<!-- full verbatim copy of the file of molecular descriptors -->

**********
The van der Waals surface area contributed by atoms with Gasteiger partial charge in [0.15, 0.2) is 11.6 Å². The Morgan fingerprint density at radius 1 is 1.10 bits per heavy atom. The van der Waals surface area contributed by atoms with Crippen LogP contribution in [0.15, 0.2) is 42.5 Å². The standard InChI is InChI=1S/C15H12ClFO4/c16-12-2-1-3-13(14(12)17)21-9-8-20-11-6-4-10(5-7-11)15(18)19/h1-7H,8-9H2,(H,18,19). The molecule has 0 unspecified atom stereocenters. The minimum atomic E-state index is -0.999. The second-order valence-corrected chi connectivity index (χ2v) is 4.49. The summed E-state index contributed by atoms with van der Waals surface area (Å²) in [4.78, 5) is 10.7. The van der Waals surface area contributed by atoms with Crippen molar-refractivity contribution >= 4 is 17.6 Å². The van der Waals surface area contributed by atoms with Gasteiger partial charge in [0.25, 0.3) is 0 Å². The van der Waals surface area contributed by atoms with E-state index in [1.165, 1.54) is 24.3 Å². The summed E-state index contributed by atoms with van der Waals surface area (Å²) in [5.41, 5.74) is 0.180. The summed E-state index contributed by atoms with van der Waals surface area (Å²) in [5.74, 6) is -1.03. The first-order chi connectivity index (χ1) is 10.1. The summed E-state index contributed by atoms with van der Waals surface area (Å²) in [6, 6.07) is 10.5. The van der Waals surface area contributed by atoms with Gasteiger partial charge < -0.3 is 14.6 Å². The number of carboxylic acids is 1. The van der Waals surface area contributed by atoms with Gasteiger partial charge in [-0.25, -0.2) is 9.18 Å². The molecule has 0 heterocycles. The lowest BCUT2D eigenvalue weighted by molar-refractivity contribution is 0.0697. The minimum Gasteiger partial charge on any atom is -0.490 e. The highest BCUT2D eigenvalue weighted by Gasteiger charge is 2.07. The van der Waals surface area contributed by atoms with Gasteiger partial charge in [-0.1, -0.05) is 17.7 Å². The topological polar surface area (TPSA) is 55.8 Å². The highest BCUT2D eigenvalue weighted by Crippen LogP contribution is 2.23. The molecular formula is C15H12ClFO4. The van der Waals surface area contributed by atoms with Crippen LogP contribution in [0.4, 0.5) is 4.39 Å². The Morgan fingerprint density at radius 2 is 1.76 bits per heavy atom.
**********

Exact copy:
The van der Waals surface area contributed by atoms with Gasteiger partial charge in [0.15, 0.2) is 11.6 Å². The Morgan fingerprint density at radius 1 is 1.10 bits per heavy atom. The van der Waals surface area contributed by atoms with Crippen LogP contribution in [0.15, 0.2) is 42.5 Å². The standard InChI is InChI=1S/C15H12ClFO4/c16-12-2-1-3-13(14(12)17)21-9-8-20-11-6-4-10(5-7-11)15(18)19/h1-7H,8-9H2,(H,18,19). The molecule has 0 unspecified atom stereocenters. The minimum atomic E-state index is -0.999. The second-order valence-corrected chi connectivity index (χ2v) is 4.49. The summed E-state index contributed by atoms with van der Waals surface area (Å²) in [4.78, 5) is 10.7. The van der Waals surface area contributed by atoms with Crippen molar-refractivity contribution >= 4 is 17.6 Å². The van der Waals surface area contributed by atoms with Gasteiger partial charge in [0.25, 0.3) is 0 Å². The van der Waals surface area contributed by atoms with E-state index in [1.165, 1.54) is 24.3 Å². The summed E-state index contributed by atoms with van der Waals surface area (Å²) in [5.41, 5.74) is 0.180. The summed E-state index contributed by atoms with van der Waals surface area (Å²) in [5.74, 6) is -1.03. The first-order chi connectivity index (χ1) is 10.1. The summed E-state index contributed by atoms with van der Waals surface area (Å²) in [6, 6.07) is 10.5. The van der Waals surface area contributed by atoms with Gasteiger partial charge < -0.3 is 14.6 Å². The number of carboxylic acids is 1. The van der Waals surface area contributed by atoms with Gasteiger partial charge in [-0.25, -0.2) is 9.18 Å². The molecule has 0 heterocycles. The lowest BCUT2D eigenvalue weighted by molar-refractivity contribution is 0.0697. The minimum Gasteiger partial charge on any atom is -0.490 e. The highest BCUT2D eigenvalue weighted by Gasteiger charge is 2.07. The van der Waals surface area contributed by atoms with Gasteiger partial charge in [-0.1, -0.05) is 17.7 Å². The topological polar surface area (TPSA) is 55.8 Å². The highest BCUT2D eigenvalue weighted by Crippen LogP contribution is 2.23. The molecular formula is C15H12ClFO4. The van der Waals surface area contributed by atoms with Crippen LogP contribution in [0.4, 0.5) is 4.39 Å². The Morgan fingerprint density at radius 2 is 1.76 bits per heavy atom.